I do so love talking about real-life events using gaming terms. Did I mention I’m going to be leveling up, too?

Have fun, Guild Wars Pilgrims and veterans alike, ArenaNet scouts and watchers of all kinds.

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While having some fun viewing different STO fans’ pictures of their characters and bridge crews on this thread (thanks, Syp!), I came across an interesting bridge crew picture and commented on it to my better half.

“Hey, this crew is pretty diverse,” I said, when he looked over my shoulder. “They have a couple of aliens, a few different ethnicities, a Borg and two blondes.”

“That sounds like a joke waiting to happen,” he responded. “Two blondes and a Borg walk into a bar…. Three Borg leave?'”

I may be biased, but that was the funniest thing I’ve heard all morning.

What would your punchline to the joke be? Suggestions in the comments!

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I am bowing out of the Social Responsibility in Game Development conversation before I become too disappointed in the human condition and this becomes a political blog. But first, a comment I left on how all deviations from the idea of the default human are equal:

Why, it was only within my parents’ own lifetime that a couple like my better half and I would not have been able to have gotten married in several US states due to the People With Depression not being able to marry the People Without Depression Act. As it is, we are lucky to live where we do because there are still places where my partner could be assaulted or killed for being openly arthritic. Even at work, I have hidden the fact that I am severely myopic because I am afraid I’d lose my job – I’m not a protected category under anti-discrimination laws. It is especially distressing to think about the places we are not able to freely travel to because a world leader recently declared that there were no people with asthma in his country, because it is illegal to have asthma there.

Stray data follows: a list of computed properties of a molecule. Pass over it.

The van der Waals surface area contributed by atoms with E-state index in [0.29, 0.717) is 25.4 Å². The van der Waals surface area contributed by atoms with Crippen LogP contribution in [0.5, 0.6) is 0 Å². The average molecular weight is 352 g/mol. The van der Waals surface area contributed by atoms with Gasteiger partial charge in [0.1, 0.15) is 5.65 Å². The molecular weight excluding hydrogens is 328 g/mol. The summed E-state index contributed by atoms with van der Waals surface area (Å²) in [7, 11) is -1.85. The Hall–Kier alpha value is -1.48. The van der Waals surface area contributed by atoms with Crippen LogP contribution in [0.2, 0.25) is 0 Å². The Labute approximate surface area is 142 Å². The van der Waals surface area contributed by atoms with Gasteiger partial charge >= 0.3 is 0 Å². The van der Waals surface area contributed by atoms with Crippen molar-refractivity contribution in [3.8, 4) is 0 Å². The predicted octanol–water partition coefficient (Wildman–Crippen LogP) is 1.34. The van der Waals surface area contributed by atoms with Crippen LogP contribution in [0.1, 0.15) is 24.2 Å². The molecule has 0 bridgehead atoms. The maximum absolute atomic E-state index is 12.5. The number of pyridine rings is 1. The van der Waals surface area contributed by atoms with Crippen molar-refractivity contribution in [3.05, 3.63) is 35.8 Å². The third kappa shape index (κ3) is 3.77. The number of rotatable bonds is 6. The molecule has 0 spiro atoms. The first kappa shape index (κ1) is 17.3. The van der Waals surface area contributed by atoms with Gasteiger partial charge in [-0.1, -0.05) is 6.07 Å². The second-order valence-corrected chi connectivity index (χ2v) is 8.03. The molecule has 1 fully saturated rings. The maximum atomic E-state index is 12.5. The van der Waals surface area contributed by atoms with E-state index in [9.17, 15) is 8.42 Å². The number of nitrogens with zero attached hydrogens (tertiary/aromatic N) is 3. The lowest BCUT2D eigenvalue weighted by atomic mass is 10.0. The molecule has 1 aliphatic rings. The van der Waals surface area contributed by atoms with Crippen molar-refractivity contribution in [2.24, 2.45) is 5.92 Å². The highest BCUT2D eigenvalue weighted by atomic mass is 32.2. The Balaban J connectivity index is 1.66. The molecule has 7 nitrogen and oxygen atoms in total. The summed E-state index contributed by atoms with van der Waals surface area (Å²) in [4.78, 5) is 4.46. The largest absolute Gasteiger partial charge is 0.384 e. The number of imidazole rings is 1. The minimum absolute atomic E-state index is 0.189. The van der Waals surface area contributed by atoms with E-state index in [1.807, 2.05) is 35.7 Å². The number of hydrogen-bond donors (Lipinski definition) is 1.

In short, good points! Homosexuality is not “normal” and all differences in the human condition are exactly the same.

Star Trek Online’s headstart begins today Friday at 10AM PST, so let’s all get back to gaming and forget that we have differences of opinion again!

Edit: I am obviously more bleary-eyed than I thought, as it is clearly Thursday and not Friday.

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What, did we cure that too?

Darren of Common Sense Gamer has a thought-provoking post about the issue of representation in gaming, and rather unlike myself, I actually bothered to comment.  I have several other thoughts about the subject, though, so I am posting the overflow here.

Darren, and others in his comments, seem to wonder how much representation is enough, for minorities of all shapes and sizes, or rather how much is too much – how can one game represent every type of person in existence, and more importantly, should it be expected to? Is that a responsibility of a game, a noted method of escape and fantasy, to represent every minority, every uncomfortable reality, every frailty of human existence?

I can understand the resistance – it seems excessive on the face of it – but with a little consideration I pointed out in my comment that the apparently Herculean task of representing anyone and everyone at all largely comes down to a robust character creator and then a very few additional options if one wants to go down the path of portraying a romance. Furthermore I realized that none of this should have an effect on the story the game is trying to tell at all; unless a character’s ability to reproduce with their partner is paramount to the plot, I’m not sure why Soldier McHet needs to be straight at all. The key word here is option; if you want to be Soldier McHet, I believe it should be possible. I do not believe that the presence of other options should affect any player’s opinion of the game or story at all.

Further on the subject of representation, I continue to struggle with my fantasy life versus my real life representations in each new game. On the one hand, I would like to create an idealized character I enjoy looking at while I play. On the other hand, there is no shortage of tall, leggy redheads running about the game world, so why bother, amirite? What I usually end up doing is attempting to create a character that looks more like an idealized me. The reason I usually end up doing so is because I figure, if I don’t, who will?

This also has the effect of highlighting the number of game worlds in which someone who looks even remotely like me does not exist. I am a visible minority in my place of residence, the USA. Many games ported from Asia, with their singular skin tones and three hairstyles, are guilty of rendering me non-existent. Sometimes I play them anyway. Sometimes I am just sad. Who wants to not exist? Why would I want to fantasize about an idealized world in which I do not exist?

In worlds  in which diversity consists of aliens with different physiologies, or magical universes with talking Orcs, or the ability to blow yourself up with fire you summoned from your very own soul, please don’t ask someone to be pleased that they have been “cured away” by magic, by fantasy, by futuristic science and medicine. It’s really not that hard to imagine that we are there, if you try just a little. Trust me.

Edit: The Border House has thrown in its two cents.